We would all do well to take an advanced grammar course, no matter the language. Before I get too far, though, I'm going to claim that any missteaks I make are here on purpose to point out the need for better grammar and spelling lest I am caught by the cardinal sin of improperly making fun of someone else's grammar.
That said, a blog post comes to mind, which came across Twitter earlier today. With the caveat that I understand that I'm not a perfect grammarian, and I've come a long ways in my learning not to look down on those with poor spelling and grammar skills, I really do like this post that I'm going to share, and I am not making fun of it at all. I have not yet watched the video she cites, but I plan to. The post is great, so if you get a pingback from this and come find my post, Chelsi, please don't feel bad.
I'm just going to say that it's a little funny to write a post talking about students' poor grammar skills and title it Is Texting and Instant Messaging Ruining the English Language? when it should have obviously started with the verb "Are" due to its compound subject. I totally get where she was going with it, thinking of texting and instant messaging (and later tweeting) as a singular phenomenon. Is Informal Electronic Messaging Ruining the English Language? I don't know what else I'd call it, and it doesn't matter. The title is fine, and the article is great. If anyone thinks I'm making fun, I'm not. I'll save the snark for responses on Yahoo! Answers. It's a blog post, which by definition is a less formal communication method. Being less formal, it is more important to get the point across than anything else, and we would all do well to cut each other a little slack. I often specifically choose to ignore certain grammar rules to reinforce a point or to make my writing more approachable. Yes, I am pointing out a grammar mistake in someone's post about poor grammar in order to make the point that she gets her point across well enough that it doesn't matter that she even made the mistake.
Okay, so what does this have to do with Spanish? Well, when you're learning a new language, you often learn many things about your own language that you wouldn't have otherwise. Also, when talking to someone who is a native or at least well-educated speaker, it is much different than talking to someone who speaks in halting sentences and a poor accent. We joke about some foreigners forgetting to use words like "the" or not conjugating nouns properly. It is those little things that make a huge difference in sounding educated or not. That is why this class is so important. It focuses on all the little things that take you beyond being able to find el baño and allow you to have a decent conversation with an intelligent person in the new language.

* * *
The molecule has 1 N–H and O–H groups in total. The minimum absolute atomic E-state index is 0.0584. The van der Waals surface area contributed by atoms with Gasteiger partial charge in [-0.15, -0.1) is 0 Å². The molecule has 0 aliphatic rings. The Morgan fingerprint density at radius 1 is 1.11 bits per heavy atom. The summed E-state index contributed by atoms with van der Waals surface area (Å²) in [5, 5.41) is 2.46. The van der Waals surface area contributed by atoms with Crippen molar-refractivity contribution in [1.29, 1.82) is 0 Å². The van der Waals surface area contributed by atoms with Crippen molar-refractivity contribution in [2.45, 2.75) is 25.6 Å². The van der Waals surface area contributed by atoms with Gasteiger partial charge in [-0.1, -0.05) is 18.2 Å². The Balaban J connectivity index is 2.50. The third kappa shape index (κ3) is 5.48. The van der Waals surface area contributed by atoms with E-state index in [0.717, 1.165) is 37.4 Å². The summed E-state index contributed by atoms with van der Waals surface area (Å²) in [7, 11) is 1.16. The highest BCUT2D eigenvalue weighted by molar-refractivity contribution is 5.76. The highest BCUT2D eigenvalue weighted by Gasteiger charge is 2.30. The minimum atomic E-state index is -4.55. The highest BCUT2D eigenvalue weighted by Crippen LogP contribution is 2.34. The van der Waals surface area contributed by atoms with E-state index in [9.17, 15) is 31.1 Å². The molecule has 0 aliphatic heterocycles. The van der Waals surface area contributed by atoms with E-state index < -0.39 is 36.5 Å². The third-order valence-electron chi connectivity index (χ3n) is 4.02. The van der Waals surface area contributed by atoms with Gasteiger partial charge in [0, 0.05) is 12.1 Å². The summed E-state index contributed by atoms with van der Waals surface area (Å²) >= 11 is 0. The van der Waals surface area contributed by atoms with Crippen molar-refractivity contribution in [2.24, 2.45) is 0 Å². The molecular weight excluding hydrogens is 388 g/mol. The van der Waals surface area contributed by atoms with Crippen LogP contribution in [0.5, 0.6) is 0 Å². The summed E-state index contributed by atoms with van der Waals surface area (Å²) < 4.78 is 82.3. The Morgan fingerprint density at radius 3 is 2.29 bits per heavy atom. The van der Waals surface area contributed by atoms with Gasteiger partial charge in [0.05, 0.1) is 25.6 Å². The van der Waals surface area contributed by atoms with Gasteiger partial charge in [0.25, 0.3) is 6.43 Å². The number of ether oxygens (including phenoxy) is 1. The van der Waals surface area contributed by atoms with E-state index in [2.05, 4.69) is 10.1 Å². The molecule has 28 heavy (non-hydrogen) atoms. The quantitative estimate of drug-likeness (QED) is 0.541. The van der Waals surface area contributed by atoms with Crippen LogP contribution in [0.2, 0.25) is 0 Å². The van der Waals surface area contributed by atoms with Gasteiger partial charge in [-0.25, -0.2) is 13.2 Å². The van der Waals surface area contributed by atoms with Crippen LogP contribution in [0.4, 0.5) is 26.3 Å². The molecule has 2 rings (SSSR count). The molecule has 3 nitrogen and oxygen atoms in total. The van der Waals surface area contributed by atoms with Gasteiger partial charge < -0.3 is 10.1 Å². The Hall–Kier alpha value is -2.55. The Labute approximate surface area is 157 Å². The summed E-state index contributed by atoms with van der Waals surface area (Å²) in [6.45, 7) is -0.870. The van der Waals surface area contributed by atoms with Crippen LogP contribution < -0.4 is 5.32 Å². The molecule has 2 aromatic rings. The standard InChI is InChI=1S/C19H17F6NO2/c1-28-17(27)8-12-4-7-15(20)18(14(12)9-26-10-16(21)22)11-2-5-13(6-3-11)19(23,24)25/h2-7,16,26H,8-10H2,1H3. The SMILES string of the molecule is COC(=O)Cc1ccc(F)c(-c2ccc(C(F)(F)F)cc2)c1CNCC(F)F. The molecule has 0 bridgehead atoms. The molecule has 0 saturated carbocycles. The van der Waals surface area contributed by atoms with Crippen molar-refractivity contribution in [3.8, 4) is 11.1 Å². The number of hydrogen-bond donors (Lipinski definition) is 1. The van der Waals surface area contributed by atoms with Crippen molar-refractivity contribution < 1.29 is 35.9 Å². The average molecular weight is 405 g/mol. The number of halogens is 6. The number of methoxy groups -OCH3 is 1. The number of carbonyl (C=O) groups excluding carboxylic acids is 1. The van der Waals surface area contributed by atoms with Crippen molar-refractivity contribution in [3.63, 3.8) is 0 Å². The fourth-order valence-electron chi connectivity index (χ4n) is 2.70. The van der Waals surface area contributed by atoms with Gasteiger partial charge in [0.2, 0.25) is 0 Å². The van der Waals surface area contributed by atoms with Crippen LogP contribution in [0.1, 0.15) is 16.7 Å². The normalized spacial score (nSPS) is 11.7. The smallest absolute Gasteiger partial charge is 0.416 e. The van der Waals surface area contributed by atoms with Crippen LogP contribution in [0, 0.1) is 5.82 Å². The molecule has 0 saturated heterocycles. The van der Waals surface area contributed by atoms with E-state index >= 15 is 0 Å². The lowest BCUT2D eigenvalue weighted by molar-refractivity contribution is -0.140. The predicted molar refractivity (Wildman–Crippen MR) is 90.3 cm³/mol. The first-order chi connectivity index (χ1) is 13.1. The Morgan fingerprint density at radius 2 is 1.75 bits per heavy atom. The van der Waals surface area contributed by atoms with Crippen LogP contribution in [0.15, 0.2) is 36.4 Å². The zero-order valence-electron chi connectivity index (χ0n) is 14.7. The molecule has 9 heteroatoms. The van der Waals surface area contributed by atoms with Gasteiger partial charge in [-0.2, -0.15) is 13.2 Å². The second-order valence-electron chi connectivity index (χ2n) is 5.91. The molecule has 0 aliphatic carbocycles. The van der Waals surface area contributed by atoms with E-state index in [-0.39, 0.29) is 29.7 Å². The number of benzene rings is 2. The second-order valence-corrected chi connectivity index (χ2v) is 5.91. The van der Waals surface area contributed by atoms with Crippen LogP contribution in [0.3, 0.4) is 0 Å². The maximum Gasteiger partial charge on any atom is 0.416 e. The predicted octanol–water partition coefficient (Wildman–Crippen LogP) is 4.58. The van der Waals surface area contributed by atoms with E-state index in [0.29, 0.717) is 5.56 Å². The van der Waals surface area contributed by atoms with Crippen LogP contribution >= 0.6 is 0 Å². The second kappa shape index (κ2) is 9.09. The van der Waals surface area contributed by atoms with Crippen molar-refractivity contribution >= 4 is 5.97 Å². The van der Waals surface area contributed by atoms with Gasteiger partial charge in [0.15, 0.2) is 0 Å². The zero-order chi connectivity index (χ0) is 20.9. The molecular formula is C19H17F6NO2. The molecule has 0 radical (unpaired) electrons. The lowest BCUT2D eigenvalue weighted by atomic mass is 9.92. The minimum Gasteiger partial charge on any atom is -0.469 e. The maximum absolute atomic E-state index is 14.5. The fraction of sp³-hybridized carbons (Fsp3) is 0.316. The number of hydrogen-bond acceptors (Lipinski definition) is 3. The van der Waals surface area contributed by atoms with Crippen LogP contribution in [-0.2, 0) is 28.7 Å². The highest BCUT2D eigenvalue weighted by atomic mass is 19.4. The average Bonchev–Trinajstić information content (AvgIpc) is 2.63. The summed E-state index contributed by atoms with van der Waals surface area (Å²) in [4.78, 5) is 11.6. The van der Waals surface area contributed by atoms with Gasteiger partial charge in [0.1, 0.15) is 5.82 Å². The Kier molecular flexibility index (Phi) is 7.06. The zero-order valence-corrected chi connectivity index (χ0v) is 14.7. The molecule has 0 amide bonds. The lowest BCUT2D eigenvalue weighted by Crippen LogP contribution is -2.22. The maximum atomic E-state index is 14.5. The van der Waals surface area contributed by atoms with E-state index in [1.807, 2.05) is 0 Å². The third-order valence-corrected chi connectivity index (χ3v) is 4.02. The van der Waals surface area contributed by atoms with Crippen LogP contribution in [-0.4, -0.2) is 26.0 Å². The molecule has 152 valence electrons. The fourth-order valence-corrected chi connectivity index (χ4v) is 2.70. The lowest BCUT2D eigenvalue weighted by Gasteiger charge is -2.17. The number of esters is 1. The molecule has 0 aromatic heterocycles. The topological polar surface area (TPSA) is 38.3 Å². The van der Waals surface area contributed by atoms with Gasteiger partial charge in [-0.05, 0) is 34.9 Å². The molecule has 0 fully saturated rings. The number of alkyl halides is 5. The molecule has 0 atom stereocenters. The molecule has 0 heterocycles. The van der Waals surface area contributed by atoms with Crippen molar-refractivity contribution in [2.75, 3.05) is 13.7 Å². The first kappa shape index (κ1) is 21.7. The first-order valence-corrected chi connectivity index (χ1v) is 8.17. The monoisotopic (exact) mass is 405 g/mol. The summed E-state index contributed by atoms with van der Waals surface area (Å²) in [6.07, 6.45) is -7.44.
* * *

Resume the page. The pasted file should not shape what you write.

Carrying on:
It goes into proper use of the common prepositions a, con, en, and de (to, with, in, and of). The ever-confusing verbs ser and estar (to be) are covered, as are the tricky pair of prepositions para and por (for). In addition to those words, advanced verb forms and tenses are reviewed, including such favorites as the past perfect and imperfect, reflexive verbs, and passive voice.
My favorite advanced grammar skill is piling on reflexive and direct object pronouns at the end of a verb. You can end up with a two word (Quisiera comprartelo.) sentence in Spanish with what would be eight words (I would like to buy that for you.) in English. Granted, they are the same number of syllables, so you're not saving much.
I'm interested by concepts that are present in one language but not another, such as clusivity. A word I really like in Spanish is aquel. It has a few different forms based on gender and number, plus it can be either a pronoun or an adjective, but on top of that, the concept of aquel is one we lack in English, unless you include "them thar hills". Grouped together, there are éstos, ésos, and aquéllos, meaning these, those, and those way over there, respectively. Aquel refers to not just those things, but those far away things. I think if we had such a construct, McCain may have referred to Obama not just as That One but as Aquél.